The feelings are apparently mutual. On Russian state TV earlier, Putin said relations had “deteriorated.”

Trump congratulated Kansas State Treasurer Ron Estes on his special-election victory that won him a congressional seat in the House. Trump said Estes “easily” won despite heavy spending from Democrats. But that’s not true. Estes won by a much thinner margin than expected, and Democrats spent virtually no money to back Estes’ challenger, James Thompson.

Trump did a complete 180 on one of his most popular campaign lines: that NATO is “obsolete.” During a press conference with the NATO secretary general, the president called the intergovernmental military alliance “no longer obsolete” and a “bulwark of international peace and security.” The sudden reversal came with at least six other reversal in the past week — on relations with Russia, supporting the Export-Import Bank, labeling China a currency manipulator, and the Fed keeping interest rates low.

First lady Melania Trump settled a libel suit with The Daily Mail, which reported she’d “provided services beyond simply modeling” in her former job. The publication apologized and agreed to pay damages of nearly $3 million, according to the Associated Press.

Trump also put his two cents into the controversy surrounding United Airlines’ violent removal of a passenger from his seat. Trump called the airline’s treatment of the 69-year-old paying passenger “horrible” and said that nobody “should be treated that way.”

Former Trump adviser Carter Page called allegations that he acted as a Russian agent “such a joke that it’s beyond words.” Page was reportedly the subject of a secret FBI surveillance warrant obtained last year to investigate his links to Russia.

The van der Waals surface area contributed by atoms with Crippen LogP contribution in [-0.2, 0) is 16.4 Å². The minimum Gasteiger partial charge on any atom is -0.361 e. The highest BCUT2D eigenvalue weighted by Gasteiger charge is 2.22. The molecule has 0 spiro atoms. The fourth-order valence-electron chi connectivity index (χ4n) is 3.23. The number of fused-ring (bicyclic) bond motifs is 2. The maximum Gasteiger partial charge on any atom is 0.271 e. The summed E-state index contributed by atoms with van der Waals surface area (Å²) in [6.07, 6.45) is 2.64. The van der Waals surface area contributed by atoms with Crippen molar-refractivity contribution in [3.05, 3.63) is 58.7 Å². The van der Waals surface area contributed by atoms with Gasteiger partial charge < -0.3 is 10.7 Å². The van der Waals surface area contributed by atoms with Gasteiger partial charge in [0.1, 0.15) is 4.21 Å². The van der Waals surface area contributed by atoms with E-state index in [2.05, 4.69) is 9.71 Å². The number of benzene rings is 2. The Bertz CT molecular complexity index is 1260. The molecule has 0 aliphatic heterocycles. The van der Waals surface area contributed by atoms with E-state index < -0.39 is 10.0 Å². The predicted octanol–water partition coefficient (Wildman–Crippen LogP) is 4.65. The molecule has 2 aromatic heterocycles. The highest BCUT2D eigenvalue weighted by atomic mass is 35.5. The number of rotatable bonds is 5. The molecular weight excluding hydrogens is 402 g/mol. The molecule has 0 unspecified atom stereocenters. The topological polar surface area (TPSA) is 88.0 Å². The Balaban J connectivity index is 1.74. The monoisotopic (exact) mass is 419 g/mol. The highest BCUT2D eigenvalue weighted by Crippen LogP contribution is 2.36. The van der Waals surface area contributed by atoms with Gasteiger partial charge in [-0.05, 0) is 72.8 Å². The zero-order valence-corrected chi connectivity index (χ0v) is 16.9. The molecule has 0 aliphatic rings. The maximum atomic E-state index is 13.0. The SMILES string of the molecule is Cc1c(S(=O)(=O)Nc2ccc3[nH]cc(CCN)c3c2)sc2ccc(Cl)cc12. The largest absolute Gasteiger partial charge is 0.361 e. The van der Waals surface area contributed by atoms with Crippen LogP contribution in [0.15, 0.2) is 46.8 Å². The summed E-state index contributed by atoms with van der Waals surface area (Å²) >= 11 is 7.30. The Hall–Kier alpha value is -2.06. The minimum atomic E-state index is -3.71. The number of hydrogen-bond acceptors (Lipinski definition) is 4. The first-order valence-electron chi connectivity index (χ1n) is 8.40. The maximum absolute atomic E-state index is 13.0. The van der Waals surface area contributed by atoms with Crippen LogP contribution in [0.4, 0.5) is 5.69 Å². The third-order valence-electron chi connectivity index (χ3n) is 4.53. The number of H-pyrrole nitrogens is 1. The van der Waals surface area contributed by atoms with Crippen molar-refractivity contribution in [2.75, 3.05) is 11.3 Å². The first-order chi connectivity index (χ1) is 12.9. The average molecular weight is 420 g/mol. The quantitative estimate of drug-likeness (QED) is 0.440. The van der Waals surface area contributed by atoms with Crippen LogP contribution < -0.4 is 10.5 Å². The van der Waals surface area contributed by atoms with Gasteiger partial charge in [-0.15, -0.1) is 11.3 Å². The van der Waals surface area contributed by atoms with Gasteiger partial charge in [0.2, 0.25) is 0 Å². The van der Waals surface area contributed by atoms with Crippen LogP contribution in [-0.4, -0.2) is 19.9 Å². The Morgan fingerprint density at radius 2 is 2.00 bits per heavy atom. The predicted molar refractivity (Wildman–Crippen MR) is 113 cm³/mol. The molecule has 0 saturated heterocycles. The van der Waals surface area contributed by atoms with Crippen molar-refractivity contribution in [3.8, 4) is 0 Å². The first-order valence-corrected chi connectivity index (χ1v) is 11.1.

Day 84 April 13

Dropping the “Mother of All Bombs”

Video of a GBU-43/B Massive Ordnance Air Blast bomb strike on an Islamic State militant cave and tunnel systems.

The United States dropped the largest non-nuclear bomb ever used in combat — nicknamed the “Mother of All Bombs” — on a series of caves in eastern Afghanistan used by the Islamic State group. The U.S. had never used the 21,000-pound Massive Ordinance Air Blast Bomb, which killed 36 Islamic State fighters. Trump, however, wouldn’t confirm whether he personally signed off on the bombing, saying he had given the military “total authorization, and that’s what they’re doing.”

Trump was unusually private about signing a bill that would potentially cut Planned Parenthood funding. The bill allows states to withhold some federal funds from organizations that provide legal abortion services. It’s a reversal of a recent Obama-era rule that barred states from withholding Title X money — state-managed grants meant to help cut the cost of family planning for low-income households — from health providers that offer abortions.

Customs and Border Patrol released data that showed the agency had grown much more aggressive about searching phones — almost twice the previous rate — since Trump took office.

CIA Director Mike Pompeo called WikiLeaks a “hostile intelligence service often abetted by state actors like Russia.”

Day 85 April 14

Pyongyang snaps back

A U.S. Army tank moves during a military exercise in Paju, near the border with North Korea, South Korea, Friday, April 14, 2017.

North Korea blamed especially hostile tensions with the U.S. on Trump’s “aggressive” tweets.

“Trump is always making provocations with his aggressive words,” North Korea’s vice foreign minister Han Song Ryol told the Associated Press. “So that’s why. It’s not [North Korea] but the U.S. and Trump that makes trouble.”

North Korea is poised to conduct another nuclear test imminently. Lately, Trump has publicly chided China, which has close economic and political ties with Pyongyang, to step in and “deal with” North Korea. And Tillerson has said pre-emptive military action against North Korea isn’t off the table.

This week in POTUS tweets: